too far from Niagara Falls.  Rochester is the nearest Airport, and
the University can provide transportation to and from there. We are 4
hours from Toronto, Albany,  Cleveland, and Pittsburg. 6 hours from
NYC and Washington, DC. 8 hours from Boston.

We don't have many of the details worked out yet, but we wanted to
let people start planning to make the trip.

Housing will be in the dorms a very short walk from the meeting
location. The total cost, including housing, registration and meals,
including a banquet will be around $200.

More information can be found at
including links to the Observatory and to the University.  There is
also an IDA map of New York showing Alfred's Location.  Folks out
west may snicker, but we have verydark skies for the East.

Firm information and registration dates will be posted as they become

David DeGraff
784 Stull Observatory
Alfred University
Alfred NY


From Patrick Michel <>

Dear Benny,

Please find below the First announcement of a School on Singularities
in Gravitational Systems and application to chaotic transport in the
solar system that we would like you to send to the CCNET list.

Sincerely Yours,

Patrick MICHEL


                            IN THE SOLAR SYSTEM

Dear Colleague,

We have the pleasure to inform you that a Winter School on the  topic:
"Singularities in gravitational systems - Application to the chaotic
transport in the Solar System", will take place at Arc 2000 (French
Alps, France) on March 12-18, 2000.

A participation form (to be sent via Email to:, and
to is included at the end of the present message,
after the general information and preliminary program. Please, note
that this School will be open to a limited number of people and we
recommand to return the form as fast as possible. A second
announcement, including a detailed meeting schedule and all the
relevant logistic information will be  sent later.

Directors of the School:


Observatoire de la Cote d'Azur
UMR 6529 Cassini
B.P. 4229
06304 Nice Cedex 4


OBJECTIVES: to provide a deeper knowledge to researchers working in 
the different fields of dynamics and even of plasma physics on topics
which have undergone parallel and certainly complementary developments,
among communities which have a few occasions to meet, essentially
mathematicians of dynamical systems and physicists in dynamical fields,
familiar with numerical tools.

MOTIVATIONS: The theory of chaos plays a major role in various domains,
not only in modern physics (e.g., celestial mechanics, fluid mechanics,
solid state physics, ...) but also in other branches of knowledge such
as biology and economics. Major results have been obtained specially in
astronomy and gravitational systems.

A first kind of chaos due to the interaction between different types of
resonances (mean motion and secular), refered as "weak chaos", has been
detected in the motion of terrestrial planets of our Solar System by
Jacques Laskar; theoricists in the 60s had already discovered this kind
of chaos and the presence of invariant tori in hamiltonian system with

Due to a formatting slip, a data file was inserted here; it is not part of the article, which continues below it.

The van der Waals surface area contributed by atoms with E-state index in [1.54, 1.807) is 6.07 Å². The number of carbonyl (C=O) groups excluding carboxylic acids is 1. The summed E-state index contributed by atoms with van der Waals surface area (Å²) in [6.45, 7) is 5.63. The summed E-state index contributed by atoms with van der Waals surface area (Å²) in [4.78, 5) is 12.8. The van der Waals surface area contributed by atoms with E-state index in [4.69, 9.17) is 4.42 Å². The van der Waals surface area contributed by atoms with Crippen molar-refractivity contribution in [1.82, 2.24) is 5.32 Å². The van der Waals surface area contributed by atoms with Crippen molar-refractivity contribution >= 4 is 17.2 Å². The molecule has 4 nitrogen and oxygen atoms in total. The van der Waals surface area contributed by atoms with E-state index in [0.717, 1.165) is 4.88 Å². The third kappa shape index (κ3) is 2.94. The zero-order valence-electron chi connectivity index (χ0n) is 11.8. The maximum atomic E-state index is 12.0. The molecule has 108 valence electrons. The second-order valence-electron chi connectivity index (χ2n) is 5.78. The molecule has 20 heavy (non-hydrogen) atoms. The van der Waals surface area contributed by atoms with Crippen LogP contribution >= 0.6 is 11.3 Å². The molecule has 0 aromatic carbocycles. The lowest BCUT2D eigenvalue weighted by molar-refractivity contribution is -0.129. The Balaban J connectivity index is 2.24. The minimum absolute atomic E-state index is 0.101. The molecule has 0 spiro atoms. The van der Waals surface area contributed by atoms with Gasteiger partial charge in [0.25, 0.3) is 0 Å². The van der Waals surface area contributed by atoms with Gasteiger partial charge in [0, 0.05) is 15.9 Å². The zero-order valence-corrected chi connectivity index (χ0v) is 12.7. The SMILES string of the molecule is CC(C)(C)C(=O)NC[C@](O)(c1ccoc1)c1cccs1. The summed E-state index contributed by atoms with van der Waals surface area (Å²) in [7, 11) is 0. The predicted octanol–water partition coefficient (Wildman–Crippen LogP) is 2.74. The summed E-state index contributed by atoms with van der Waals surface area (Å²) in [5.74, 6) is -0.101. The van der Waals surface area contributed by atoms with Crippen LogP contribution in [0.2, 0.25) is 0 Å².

small perturbations (KAM theorem).

Another source of chaos exists and does not involve the interaction
between resonances. However, it is also responsible for the fast
transport as well as for the diffusion outside the Solar System of
small bodies such as comets and potentially dangerous asteroids
(Near-Earth asteroids). The sources of this kind of chaos are planetary
close approaches, and this is the main topic of the school.

The objectives and organization of the school are thus:

- To provide a clear introduction to mathematical methods as well as a
state of the art on the theory of singularities in gravitational
systems. One third of the school will be devoted to this aspect.
Lectures will be presented by mathematicians and physicists who are
used to numerical tools.
  The second part of the school will be devoted to the modelisation and
to the construction of mappings in which delta functions are used to
simulate close approaches as "shocks".

  The third part will present the state of the art on the diffusion of
comets, asteroids, meteroids and planetary rings. The application of
the knowledge on close approaches (singularities) to the determination
of spacecraft's trajectories, like Cassini, will also be presented.
  Since, the gravitational forces are not the only forces which have a
denominator proportional to the square of the distance, the community
working on plasma physics may also be interested in this school.

- Between the proposed lectures, a certain number of short
communications on the topic will be presented mainly by young


Location and fees: the school will take place in Arc 2000, one of the
best ski resort of the French Alps, easily reachable by train from
Paris as well as from many european cities. Inscription fees and full
board for 6 nights in a good standing Hotel will not exceed a total of
2800 French Francs per person (extra charges for single rooms).   

                      PRELIMINARY PROGRAM

Lectures will be presented from 8:30 to 12:00 and from 17:00 to 20:00.
Free time can be devoted to physical and/or intellectual activities.

Alessandra CELLETTI (4h):

"Classical Results on Collisions and the Levi-Civita Transformation"
The Levi-Civita and KS transformations; Regularization by inversion in
velocity space; Birkhoff's transformation; Perturbation theories.
Joerg WALDVOGEL (4h):

"Triple Collision and Close Triple Encounters" Painleve's theorem and
Sundman's theorem; triple collision and Siegel's series; close triple
encounters; McGehee's triple-collision manifold..
Yves ELSKENS (3h):

"Dynamical and Kinetic Aspects of Collisions" Hard collisions and
hyperbolic dynamics; Statistics: few-body problem and chaos; Many-body
viewpoint: kinetic theory, H-theorem; Elastic and inelastic collisions.